A Sarasota civic group’s push to revamp a city-owned tract and develop it into a multi-use waterfront destination known as The Bay took a major step forward late last month, when planners honed concepts for the 53-acre property.
Officials from Boston-based urban design firm Sasaki unveiled a trio of potential plans for the property, which is currently home to the 1,741-seat Van Wezel Performing Arts Hall, Arts Center Sarasota, the city’s Municipal Auditorium and other venues.
Of the three plans, Sasaki officials say they and residents appear to prefer concepts laid out in a scheme called “Bridge the Divide,” which envisions a new performing arts hall, dining options, an outdoor amphitheater and other attractions.
“The idea of having a waterfront pathway and an outdoor amphitheater really stood out,” says Susannah Ross, a Sasaki senior associate planner.
In all, the Sarasota Bay Planning Organization and Sasaki have received more than 2,300 surveys from residents with ideas regarding the land, which today is dominated by surface parking and the aging Van Wezel.
Ross adds that public access to the bayfront is of “critical” concern to residents, as is the concern about potential flooding and sea-level rise.
Like the redevelopment of downtown Fort Myers in Lee County and the $3 billion Water Street Tampa district, designers are working to incorporate numerous uses into the Sarasota Bay site and effectively integrate them for maximum enjoyment and civic involvement.
Gina Ford, another member of the Sasaki team, says the “Bridge” concept also would include multiple pedestrian crossings over Tamiami Trail, a relandscaped Boulevard of the Arts, a possible expansion of the Arts Center, kayak launches, an upgraded boat ramp and centralized parking.
“That really gives us more flexibility in terms of what we can do,” she told a crowd of roughly 500 in the Van Wezel’s Grand Foyer on May 21. “A real driver is the simplified phasing of it all.”
Ford pointed to properties in Brooklyn, N.Y.; Cincinnati; Memphis; Chicago; and Colorado where civic, cultural and entertainment uses have been successfully blended.
Chicago’s Navy Pier and the Brooklyn Bridge Park both offer outdoor performance spaces similar to the one being considered for The Bay, which would contain a 5,000-seat performance lawn, a 2,500-seat outdoor amphitheater and a hall to replace the Van Wezel of between 500 and 2,400 seats.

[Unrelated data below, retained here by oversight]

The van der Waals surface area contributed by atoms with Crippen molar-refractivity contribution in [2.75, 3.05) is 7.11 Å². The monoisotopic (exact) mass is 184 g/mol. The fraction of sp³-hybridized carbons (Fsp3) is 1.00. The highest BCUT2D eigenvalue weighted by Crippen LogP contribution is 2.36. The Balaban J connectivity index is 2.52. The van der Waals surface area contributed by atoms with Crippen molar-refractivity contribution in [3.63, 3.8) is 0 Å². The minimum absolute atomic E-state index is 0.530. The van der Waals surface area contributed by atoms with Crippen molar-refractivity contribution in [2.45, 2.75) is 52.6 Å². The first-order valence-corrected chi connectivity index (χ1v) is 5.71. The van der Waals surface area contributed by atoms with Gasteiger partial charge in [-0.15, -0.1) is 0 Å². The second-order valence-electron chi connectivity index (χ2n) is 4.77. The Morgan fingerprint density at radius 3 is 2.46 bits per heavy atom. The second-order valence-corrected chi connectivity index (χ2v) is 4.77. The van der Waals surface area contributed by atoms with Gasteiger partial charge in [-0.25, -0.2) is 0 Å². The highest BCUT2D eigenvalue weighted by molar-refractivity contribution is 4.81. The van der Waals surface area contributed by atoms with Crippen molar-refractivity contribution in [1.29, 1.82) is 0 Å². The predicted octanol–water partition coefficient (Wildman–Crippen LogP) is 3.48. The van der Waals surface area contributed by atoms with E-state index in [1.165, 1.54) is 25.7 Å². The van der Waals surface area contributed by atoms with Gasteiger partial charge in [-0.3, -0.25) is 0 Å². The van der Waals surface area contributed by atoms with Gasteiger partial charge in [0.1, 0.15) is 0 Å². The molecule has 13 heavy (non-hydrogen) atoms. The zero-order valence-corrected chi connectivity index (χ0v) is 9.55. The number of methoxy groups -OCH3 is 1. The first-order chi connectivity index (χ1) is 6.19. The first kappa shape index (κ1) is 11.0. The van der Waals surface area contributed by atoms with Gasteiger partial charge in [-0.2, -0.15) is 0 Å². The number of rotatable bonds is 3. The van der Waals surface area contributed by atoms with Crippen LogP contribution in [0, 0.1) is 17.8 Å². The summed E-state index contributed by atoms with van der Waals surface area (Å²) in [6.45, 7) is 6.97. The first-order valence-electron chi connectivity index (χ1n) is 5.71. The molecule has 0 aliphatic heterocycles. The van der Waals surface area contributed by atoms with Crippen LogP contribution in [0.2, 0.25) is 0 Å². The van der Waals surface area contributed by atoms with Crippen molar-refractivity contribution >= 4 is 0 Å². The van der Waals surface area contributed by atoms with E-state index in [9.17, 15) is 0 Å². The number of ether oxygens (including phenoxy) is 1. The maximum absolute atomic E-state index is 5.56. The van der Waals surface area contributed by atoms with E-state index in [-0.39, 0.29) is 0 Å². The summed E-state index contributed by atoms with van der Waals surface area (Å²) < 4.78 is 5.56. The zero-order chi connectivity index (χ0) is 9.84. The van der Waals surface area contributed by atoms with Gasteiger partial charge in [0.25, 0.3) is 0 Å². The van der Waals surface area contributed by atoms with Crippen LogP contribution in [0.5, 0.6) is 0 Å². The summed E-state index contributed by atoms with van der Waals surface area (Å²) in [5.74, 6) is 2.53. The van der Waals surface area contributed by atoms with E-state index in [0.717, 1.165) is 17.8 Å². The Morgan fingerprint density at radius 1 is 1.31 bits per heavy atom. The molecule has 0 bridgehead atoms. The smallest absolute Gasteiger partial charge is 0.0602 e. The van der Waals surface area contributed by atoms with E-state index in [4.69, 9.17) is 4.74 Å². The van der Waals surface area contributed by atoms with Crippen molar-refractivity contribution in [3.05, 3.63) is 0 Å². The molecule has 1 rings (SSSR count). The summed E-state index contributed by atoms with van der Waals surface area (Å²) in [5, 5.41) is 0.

The 48-year-old purple performing arts hall, in turn, would be “repurposed” in the Sasaki plan.
“It has some very significant technical challenges,” she said of the hall, which received a $40 million renovation beginning in 1999.
Reactions were mixed, however, to Sasaki’s initial plan to build a new performing arts hall over the inlet that nearly bifurcates the property at the north end. Many questioned the “practicality” of such a design.
Planners also are contemplating adding a multi-modal waterfront drive that would be accessible both to cars and cyclists and could be adapted based on events, such as in Washington Park, Colo.
But challenges in the planning remain, Sasaki officials acknowledged.
Chief among the concerns is the existing Centennial Park boat launch, a popular feature on land adjacent to an inlet on the property.
Sasaki planners say the land, with room today for 128 boat trailers, has “inefficiencies.”
“The boat ramp is well liked and well used,” Ford says. “We see the site as a gateway to the Bay and a gateway to Sarasota.”
Sasaki officials say the boat ramp could be better incorporated into the site, in the way St. Petersburg, Annapolis, Md., and Savannah, Ga., have integrated boats and people, and dining options could be pushed to one side of the inlet, rather than having eateries on both sides of it as originally envisioned.
Funding the Proposals
To pay for the redevelopment, which Sasaki officials say could take between five years and two decades to complete, Sarasota should look to other municipalities and form a stand-alone entity to run The Bay.
Detroit, Houston and St. Louis have all established non-profit entities to redevelop municipal properties and have leveraged tax-increment financing, bonding capabilities, philanthropic gifts, impact fees, naming rights, federal transportation dollars and other revenue centers to fund multimillion annual budgets.
St. Louis’ entity runs a 1,300-acre site that contains 13 separate institutions and has an annual budget of $12 million.
Maintaining the public spaces is expensive, Sasaki officials acknowledged. The 84-acre Brooklyn Bridge Park, for instance, costs $185,000 an acre to maintain each year, for instance, though they say that costs fall within a range and typically are not so expensive.
To offset the costs and pay for maintenance, Sasaki says the city or the newly formed entity could seek out grants, charge for parking and events on site, generate earned income or seek out contributions.
Sasaki officials say they will return to Sarasota in late June to present even further refined plans for The Bay, in advance of a September meeting with the city’s five-member commission, where a final master plan concept for the land will be presented.
“I think we’re where we wanted to be in the process,” says Bayfront Planning Organization Chairman AG Lafley. “And a large part of that is the caliber of the professionals we’ve been able to bring together, from Sasaki to (Managing Director) Bill Waddill, (formerly) of (engineering firm) Kimley Horn to (marketing firm) At Large. I think everyone has been very disciplined in the process, they’ve listened, they’ve labored over the content, the sequence of events and who’s been involved.”